Welcome to Poetry Month 2018 at No Water River!
Please take a moment to peruse the how-to below, and then dive in! Happy writing — and thank you for helping to build our collection(s)!
Remember: The Community Collections are open indefinitely, so you can visit each post at your leisure to add your poem!
is a poet and librarian known for her moving poetry and prose on historical nonfiction topics. Please welcome …
- Recall an encounter you have had with an animal—any animal except a pet or someone else’s pet that you know well. It could be a stray cat, like the one I encountered in the woods. It could be a fly buzzing along a windowsill. An animal at the zoo. Anything.
- Next—think about a problem or change in your life that you don’t understand and are having trouble adjusting to. I chose to think about my mother before we moved her into a long-term care hospital. She was diagnosed with Alzheimer’s, a condition where people, mostly older people, have trouble with their memory, and they sometimes start doing strange things. My mother had been buying batteries.
- Now – find a way to connect the two– your animal encounter to your problem.
COMMUNITY COLLECTION 9: MAKING CONNECTIONS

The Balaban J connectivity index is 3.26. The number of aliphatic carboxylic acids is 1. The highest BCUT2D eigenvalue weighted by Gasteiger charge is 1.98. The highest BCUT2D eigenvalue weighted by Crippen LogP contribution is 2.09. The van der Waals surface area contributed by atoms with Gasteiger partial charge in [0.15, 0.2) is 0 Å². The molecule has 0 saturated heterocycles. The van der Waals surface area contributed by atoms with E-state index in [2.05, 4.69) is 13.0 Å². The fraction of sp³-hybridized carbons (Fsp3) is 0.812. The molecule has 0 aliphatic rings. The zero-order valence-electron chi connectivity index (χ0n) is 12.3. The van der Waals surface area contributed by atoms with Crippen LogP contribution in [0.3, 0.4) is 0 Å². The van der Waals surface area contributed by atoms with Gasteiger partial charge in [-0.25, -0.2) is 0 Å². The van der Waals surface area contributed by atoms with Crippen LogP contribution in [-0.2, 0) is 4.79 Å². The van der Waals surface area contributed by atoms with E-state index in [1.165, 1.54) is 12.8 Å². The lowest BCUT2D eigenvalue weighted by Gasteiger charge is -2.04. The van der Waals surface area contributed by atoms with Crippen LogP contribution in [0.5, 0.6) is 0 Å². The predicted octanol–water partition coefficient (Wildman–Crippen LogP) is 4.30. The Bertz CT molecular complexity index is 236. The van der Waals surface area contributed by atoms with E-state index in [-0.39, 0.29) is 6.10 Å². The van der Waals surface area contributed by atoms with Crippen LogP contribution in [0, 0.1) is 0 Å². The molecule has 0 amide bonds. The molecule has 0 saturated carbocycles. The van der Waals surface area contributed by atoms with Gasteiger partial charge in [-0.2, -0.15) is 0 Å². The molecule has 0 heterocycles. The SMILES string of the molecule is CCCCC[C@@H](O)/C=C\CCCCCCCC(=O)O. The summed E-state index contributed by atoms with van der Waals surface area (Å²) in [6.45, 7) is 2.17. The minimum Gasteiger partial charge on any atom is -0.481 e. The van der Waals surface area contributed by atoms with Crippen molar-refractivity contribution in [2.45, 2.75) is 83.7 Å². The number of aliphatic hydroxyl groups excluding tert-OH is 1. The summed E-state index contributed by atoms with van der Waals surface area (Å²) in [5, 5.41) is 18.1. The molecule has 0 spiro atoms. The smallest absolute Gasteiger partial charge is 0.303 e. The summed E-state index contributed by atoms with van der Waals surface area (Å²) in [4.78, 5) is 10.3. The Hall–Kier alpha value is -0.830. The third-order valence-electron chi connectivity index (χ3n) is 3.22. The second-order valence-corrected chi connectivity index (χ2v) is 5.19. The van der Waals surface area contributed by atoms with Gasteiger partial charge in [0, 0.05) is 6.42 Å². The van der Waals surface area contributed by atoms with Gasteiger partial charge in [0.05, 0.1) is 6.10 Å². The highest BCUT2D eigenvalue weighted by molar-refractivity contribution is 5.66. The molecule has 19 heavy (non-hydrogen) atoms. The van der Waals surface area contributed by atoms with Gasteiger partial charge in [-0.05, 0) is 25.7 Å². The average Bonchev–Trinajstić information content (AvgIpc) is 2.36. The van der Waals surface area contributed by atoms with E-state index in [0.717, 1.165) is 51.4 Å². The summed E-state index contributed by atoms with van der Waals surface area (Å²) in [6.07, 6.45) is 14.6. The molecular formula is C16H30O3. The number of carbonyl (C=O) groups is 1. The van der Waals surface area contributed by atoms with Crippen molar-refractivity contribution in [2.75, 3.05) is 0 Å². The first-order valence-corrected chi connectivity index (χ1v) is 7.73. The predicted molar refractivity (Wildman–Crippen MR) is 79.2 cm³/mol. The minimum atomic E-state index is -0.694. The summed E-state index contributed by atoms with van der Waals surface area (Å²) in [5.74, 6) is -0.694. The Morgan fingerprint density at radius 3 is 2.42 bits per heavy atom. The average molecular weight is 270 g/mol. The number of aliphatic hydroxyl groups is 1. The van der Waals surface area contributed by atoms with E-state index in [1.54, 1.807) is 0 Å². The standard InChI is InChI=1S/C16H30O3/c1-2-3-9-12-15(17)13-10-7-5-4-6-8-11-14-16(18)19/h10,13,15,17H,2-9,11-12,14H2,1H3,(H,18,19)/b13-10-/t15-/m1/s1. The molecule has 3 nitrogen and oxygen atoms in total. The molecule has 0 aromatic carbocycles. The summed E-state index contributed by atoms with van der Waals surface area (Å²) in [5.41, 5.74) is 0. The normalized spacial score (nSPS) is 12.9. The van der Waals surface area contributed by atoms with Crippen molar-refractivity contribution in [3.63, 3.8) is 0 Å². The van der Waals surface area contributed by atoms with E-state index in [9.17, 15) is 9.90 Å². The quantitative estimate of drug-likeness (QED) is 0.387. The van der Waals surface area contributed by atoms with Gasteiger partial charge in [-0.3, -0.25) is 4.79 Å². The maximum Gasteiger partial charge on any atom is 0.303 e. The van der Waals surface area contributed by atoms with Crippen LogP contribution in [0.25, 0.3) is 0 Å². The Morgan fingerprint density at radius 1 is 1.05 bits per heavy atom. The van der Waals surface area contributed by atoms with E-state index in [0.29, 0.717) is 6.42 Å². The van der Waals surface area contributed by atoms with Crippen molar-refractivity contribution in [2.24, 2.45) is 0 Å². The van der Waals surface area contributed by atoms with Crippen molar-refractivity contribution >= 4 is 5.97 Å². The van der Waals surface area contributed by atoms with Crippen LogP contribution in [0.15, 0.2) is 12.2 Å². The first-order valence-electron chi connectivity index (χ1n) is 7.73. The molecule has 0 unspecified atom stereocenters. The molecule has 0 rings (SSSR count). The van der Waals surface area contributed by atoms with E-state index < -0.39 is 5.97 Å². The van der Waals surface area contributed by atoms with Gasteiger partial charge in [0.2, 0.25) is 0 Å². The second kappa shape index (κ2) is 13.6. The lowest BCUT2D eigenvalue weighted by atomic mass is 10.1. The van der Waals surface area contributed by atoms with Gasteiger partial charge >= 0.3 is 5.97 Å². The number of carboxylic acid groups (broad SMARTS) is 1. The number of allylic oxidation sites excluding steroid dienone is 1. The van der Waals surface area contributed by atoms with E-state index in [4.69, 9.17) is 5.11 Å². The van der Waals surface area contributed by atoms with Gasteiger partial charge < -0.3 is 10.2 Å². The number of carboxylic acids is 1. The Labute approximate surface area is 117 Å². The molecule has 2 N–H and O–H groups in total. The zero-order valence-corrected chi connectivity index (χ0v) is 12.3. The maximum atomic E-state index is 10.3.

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In My Classroom
Bear With Me
from the tumbling,
I sense an urge
to scale this
monster once more.
And there she is
our eyes lock,
I make hustle,
the leaves rustle,
my mind travels back
to the fall.
Bear in mind,
I’m a bear of very
clings to her shoulder—
his human pedicab.
He depends on her,
by sharp nails that sting.
Curious, he is safe
to learn about the world
from his lofty perch.
My daughter can’t explain,
but I know—
she is a dragon too—
safe to explore her world
but from a dependent cling
that may sting.
© Sherry Howard
the pale pink of cherry blossoms.
© 2018 Gabi Snyder
CHANGES IN NATURE
My mother let me out to play
by myself at the edge
of the friendly woods
across from our home,
the church. I know
I encountered blueberries,
bushes popping with
sweetness at 3-year-old
eye level. Did I also meet
a snake, thickly coiled or
slithering, hissing with
alarm at 3-year-old
danger? I carry a coil of
WORKING THE CRISIS HOTLINE
It was a perfect sunny day. The kind to draw a small child outside.
The cat we loved was the neighbors’ across the street, and there he was,
in his own front yard, weaving oddly.
He was a fellow who owned the world, a friend to everyone, and often
he would run across to us
and we would “borrow” him,
bringing out the bag of toys,
the ones saved from our own cat who had died.
Catnip sacks. Dancing wires that bobbed like flies. Fur mice
which he would take
and run away with
crossing the street
to drop them on his doormat.
But today he was weaving oddly.
We noticed the minute we stepped out the door,
although he was far away.
Crossing the street to investigate, we saw that he was bleeding
by a car, obviously.
In our quiet neighborhood, cars are the only predators.
And you, the child in this story, said, “Why is his nose red?”